How Not to Start a Startup

10/11/11Follow @joechung

Startups can be a lot like first girlfriends (or boyfriends). You fall madly, passionately in love, think of them 24/7, talk, walk, eat, drink, breathe them, put everything into them and beyond, but sometimes, despite the passion, it just doesn’t work out. And, actually if you’re willing be to be brutally honest, in retrospect the person was often a serious pain in the ass.

So given that you’re going to start a startup, despite the risks of financial ruin, public humiliation, and watching years of your prime swirl down the drain, here are a few things you should consider NOT doing along the way! I realize of course, that these thoughts are going to be totally useless if that glint of love is already shining in your eye—nothing is going to stop you from trying your idea, and nothing should, least of all a blog post! But maybe if it doesn’t quite pan out and you’re still one startup away from being the next Zuck, then you might dust this posting off when you’re looking for that next big idea.

1. Don’t start a company in an ebbing tide.

Startups are inherently risky. Just look at the companies that seemed to have everything right—dream team management, great technology, plenty of money, etc. etc., and they still go belly up at an alarming rate. So given the risks involved, I think it makes a lot more sense to start a company in an industry that is clearly going to grow over the next few years than one in a flat or even falling sector. Can you build a great, successful startup in the print magazine business today? I’m sure you can. But it’s probably going to be an uphill battle, considering circulation is in a free-fall and most magazines look more like leaflets than the former thick glossy phonebooks of our salad days. The point is that in a robustly growing market, you can deliver a less-than-perfect product or service and STILL get traction. Customers tend to be a lot more patient with startups that only solve half their problem if the alternative is solving none of it.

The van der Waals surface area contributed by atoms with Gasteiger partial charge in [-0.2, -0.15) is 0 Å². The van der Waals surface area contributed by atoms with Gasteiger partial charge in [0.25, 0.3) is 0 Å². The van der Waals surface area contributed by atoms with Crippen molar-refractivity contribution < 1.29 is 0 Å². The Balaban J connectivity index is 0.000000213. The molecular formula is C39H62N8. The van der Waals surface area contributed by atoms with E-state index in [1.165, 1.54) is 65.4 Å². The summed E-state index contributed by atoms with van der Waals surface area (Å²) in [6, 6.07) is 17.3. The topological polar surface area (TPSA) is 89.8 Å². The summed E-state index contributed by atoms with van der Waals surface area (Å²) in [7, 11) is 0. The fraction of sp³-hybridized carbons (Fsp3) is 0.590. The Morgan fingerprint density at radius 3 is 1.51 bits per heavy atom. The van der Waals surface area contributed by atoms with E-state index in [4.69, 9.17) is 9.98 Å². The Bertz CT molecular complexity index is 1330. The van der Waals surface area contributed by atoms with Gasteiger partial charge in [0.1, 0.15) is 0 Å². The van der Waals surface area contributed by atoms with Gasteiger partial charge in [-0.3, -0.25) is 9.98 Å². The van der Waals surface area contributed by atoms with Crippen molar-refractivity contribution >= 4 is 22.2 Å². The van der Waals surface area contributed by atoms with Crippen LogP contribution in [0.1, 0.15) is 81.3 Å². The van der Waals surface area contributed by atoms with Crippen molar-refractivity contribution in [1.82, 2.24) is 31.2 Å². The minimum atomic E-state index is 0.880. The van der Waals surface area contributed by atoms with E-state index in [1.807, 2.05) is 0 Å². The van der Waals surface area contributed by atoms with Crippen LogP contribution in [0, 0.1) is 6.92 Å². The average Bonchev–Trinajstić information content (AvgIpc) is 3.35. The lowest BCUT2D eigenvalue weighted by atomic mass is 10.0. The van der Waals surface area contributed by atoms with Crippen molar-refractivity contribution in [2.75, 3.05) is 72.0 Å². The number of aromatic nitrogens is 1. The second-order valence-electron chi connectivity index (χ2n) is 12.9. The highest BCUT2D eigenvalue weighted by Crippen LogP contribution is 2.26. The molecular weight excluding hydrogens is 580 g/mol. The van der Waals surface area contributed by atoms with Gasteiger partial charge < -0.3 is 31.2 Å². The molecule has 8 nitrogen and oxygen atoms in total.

2. Don’t do something you know 20 other startups are already doing.

This is just simple math. In virtually any startup arena, there are only 2 or 3 companies that have happy endings to their stories. The rest get pretty quickly forgotten, but believe me, they were there plugging away just as hard as the winners. If you already know there are several other teams pursuing more or less the same idea, you should ask yourself if there isn’t another sector that isn’t quite so crowded. This is especially true if there’s been some sort of catalyzing event that got “everyone” buzzing in startup world, for example, the advent of Groupon. One reasonable litmus test: if you find yourself continually defending the differentiation of your idea by narrowing it to smaller and smaller markets and use cases, you’re probably in an overcrowded space.

3. Don’t think too small.

Basic math again. Startups with small ideas are probably about as likely to fail or succeed as startups with big ideas. So all things being equal, you may as well choose a startup with … Next Page »

Joe Chung is Managing Director at Redstar Ventures, a company that creates companies, taking them from the earliest stages of ideation and growing them through their first institutional funding rounds and beyond. Joe tweets from @joechung. Follow @joechung

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